Sir M. de Bunsen to Sir Edward Grey.
Vienna, July 28, 1914.
D. 12:40 P.M.
Tel. (No. 118.)
R. 7:20 P.M.
Urgent. Minister for Foreign Affairs informs me that war with Servia will be declared to-day.

(34464) No. 227.
Sir M. de Bunsen to Sir Edward Grey.
Vienna, July 28, 1914.
D. 1:10 P.M.
Tel. (No. 114.)
R. 7:45 P.M.

I saw Minister for Foreign Affairs this morning.

His Excellency began by reading to me a full report of your speech of yesterday in the House of Commons, which is not reported fully in Vienna press. The upshot of our conversation is that Austria-Hungary cannot delay warlike proceedings against Servia, and would have to decline any suggestion of negotiations on basis of Servian reply.

Prestige of Dual Monarchy was engaged, and nothing could now prevent conflict. Will telegraph further.

Published in BB No. 61 (paraphrased and part omitted).

(34484) No. 228.
Consul Bosanquet to Sir Edward Grey.
Riga, July 28, 1914.
D. 7:43 P.M.
R. 8:45 P.M.

My telegram of yesterday.(1)

Ships now piloted in and out of port.

I am informed confidentially that Riga customs and port officials have been put under orders of the commander of the fortress. Reported that goods traffic suspended on certain lines owing to movement of troops. Yesterday business code telegram to Germany refused.

(Repeated to Embassy.)

(1) No. 178.

(34461) No. 229.
Sir F. Bertie to Sir Edward Grey.
Paris, July 28, 1914.
D. 7:10 P.M.
Tel. (No. 92.)
R. 9:15 P.M.

In accordance with your circular telegram No. 242 of the 27th July to Paris,(1) I communicated to the Minister for Foreign Affairs ad interim this afternoon substance of your conversation with German Ambassador recorded in your telegram No. 208 of the 27th July to Berlin.(1)

Minister is grateful for the communication, for it confirms what he had heard of your attitude, and he feels confident that your observations to the Ambassador will have a good effect in the interest of peace between the Powers.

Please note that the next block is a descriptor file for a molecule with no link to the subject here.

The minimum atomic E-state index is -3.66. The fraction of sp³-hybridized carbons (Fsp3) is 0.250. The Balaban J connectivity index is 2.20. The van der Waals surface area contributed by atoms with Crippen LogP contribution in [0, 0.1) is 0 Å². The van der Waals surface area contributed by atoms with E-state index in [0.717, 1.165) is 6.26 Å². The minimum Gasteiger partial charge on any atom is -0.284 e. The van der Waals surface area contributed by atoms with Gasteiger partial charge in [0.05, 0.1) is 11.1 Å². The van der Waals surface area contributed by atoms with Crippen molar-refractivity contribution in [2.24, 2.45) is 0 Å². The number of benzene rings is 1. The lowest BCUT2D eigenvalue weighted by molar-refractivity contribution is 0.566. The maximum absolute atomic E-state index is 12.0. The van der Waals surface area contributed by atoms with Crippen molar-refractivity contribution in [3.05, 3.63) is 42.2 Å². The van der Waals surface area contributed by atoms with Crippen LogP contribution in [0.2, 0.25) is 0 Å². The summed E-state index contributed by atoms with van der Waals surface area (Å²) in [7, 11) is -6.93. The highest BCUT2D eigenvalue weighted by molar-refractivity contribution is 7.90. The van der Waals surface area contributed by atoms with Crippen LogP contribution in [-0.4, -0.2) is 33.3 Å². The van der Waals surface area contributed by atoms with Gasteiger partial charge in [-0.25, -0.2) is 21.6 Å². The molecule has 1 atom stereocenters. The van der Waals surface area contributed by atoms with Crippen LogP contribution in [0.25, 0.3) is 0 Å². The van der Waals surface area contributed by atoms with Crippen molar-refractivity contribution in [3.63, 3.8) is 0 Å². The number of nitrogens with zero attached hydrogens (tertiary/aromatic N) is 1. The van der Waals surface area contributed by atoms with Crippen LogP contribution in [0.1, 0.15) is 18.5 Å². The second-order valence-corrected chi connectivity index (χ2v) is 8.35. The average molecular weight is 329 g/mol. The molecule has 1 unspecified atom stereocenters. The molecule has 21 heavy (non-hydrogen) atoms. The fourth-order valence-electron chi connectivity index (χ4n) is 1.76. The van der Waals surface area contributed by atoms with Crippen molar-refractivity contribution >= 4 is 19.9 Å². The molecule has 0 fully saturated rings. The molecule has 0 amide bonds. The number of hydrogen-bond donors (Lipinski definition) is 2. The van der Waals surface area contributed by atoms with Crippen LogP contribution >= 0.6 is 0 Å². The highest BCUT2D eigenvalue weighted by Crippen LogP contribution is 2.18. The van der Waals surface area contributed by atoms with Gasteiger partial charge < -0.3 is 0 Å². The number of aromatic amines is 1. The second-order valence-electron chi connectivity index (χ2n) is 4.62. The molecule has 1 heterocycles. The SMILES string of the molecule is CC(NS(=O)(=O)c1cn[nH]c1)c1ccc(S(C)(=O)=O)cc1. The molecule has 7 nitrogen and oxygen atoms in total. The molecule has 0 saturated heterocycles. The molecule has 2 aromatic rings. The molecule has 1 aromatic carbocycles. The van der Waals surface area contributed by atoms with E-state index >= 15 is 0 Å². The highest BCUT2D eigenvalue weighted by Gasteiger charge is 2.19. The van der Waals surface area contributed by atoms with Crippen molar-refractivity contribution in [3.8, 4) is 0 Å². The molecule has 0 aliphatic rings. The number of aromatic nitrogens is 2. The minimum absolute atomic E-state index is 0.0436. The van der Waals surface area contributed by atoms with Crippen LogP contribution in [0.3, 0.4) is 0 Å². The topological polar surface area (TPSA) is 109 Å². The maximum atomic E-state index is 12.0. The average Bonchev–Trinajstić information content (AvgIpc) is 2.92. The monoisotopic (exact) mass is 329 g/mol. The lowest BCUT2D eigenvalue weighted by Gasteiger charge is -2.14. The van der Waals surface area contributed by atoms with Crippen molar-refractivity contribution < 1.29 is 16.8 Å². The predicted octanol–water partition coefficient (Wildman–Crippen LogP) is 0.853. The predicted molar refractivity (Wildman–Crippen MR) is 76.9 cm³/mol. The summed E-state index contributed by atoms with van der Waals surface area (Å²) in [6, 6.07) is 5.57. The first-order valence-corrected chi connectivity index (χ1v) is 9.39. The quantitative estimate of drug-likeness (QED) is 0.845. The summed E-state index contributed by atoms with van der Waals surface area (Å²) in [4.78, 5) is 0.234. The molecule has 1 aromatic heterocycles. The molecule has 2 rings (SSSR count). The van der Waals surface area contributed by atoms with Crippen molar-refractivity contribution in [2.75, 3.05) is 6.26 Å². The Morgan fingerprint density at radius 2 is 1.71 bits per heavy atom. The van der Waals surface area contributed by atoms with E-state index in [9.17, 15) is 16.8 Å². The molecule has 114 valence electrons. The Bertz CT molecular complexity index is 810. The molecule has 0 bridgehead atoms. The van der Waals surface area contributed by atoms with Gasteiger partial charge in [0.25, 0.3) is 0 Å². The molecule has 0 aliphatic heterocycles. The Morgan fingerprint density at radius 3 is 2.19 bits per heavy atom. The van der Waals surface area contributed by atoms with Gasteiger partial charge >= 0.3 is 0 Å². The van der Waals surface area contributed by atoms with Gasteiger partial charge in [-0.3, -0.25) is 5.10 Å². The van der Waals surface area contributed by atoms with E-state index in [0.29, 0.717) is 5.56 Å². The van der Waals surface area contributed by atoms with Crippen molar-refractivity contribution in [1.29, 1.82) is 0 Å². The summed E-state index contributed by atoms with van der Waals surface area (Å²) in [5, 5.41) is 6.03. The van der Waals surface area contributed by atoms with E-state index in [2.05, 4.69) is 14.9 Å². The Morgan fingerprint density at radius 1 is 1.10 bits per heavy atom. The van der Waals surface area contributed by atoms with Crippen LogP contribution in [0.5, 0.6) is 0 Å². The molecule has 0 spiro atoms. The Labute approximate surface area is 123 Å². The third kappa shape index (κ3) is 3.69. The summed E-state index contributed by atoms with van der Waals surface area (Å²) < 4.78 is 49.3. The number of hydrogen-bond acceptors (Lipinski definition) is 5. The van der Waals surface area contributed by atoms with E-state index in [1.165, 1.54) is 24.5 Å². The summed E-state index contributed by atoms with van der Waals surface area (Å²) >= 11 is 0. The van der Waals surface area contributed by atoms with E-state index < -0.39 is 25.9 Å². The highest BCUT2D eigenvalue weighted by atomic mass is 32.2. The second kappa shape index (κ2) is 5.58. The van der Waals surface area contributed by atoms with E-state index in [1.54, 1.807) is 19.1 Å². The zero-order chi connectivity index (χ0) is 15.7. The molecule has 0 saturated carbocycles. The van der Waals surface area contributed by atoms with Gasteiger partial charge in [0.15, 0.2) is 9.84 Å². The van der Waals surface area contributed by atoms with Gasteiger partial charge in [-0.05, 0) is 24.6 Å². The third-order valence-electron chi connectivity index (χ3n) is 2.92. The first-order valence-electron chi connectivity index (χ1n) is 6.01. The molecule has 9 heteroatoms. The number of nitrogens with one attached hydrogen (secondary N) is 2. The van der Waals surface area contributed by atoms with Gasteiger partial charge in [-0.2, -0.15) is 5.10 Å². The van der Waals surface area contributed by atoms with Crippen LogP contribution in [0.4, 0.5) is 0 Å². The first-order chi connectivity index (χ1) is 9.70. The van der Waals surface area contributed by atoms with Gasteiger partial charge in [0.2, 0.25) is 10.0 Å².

Published in BB No. 58 (paraphrased).

(1) No. 176.

(34465) No. 230.
Sir M. de Bunsen to Sir Edward Grey.
Vienna, July 28, 1914.
D. 4:10 P.M.
Tel. (No. 115.)
R. 9 40 P.M.

As directed by your circular telegram No. 242 of 27th July (1) to Paris, I spoke to Minister for Foreign Affairs to-day in the sense of your telegram No. 208 of 27th July to Berlin.(1) I avoided the word "mediation," but said that, as mentioned in your speech, which he had just read to me, you had hopes that conversations in London between the four Powers less interested might yet lead to an arrangement which Austro-Hungarian Government would accept as satisfactory and as rendering actual hostilities unnecessary. I added that you had regarded Servian reply as having gone far to meet just demands of Austria-Hungary; that you thought it constituted a fair base of discussion during which warlike operations might remain in abeyance, and that Austrian (sic) Ambassador at Berlin was speaking in this sense. Minister for Foreign Affairs said quietly, but firmly, that no discussion could be accepted on basis of Servian note; that war would be declared to-day, and that well-known pacific character of Emperor, as well as, he might add, his own, might be accepted as a guarantee that war was both just and inevitable. This was a matter that must be settled directly between the two parties immediately concerned. I said that you would hear with regret that hostilities could not now be arrested, as you feared that they might lead to complications threatening the peace of Europe.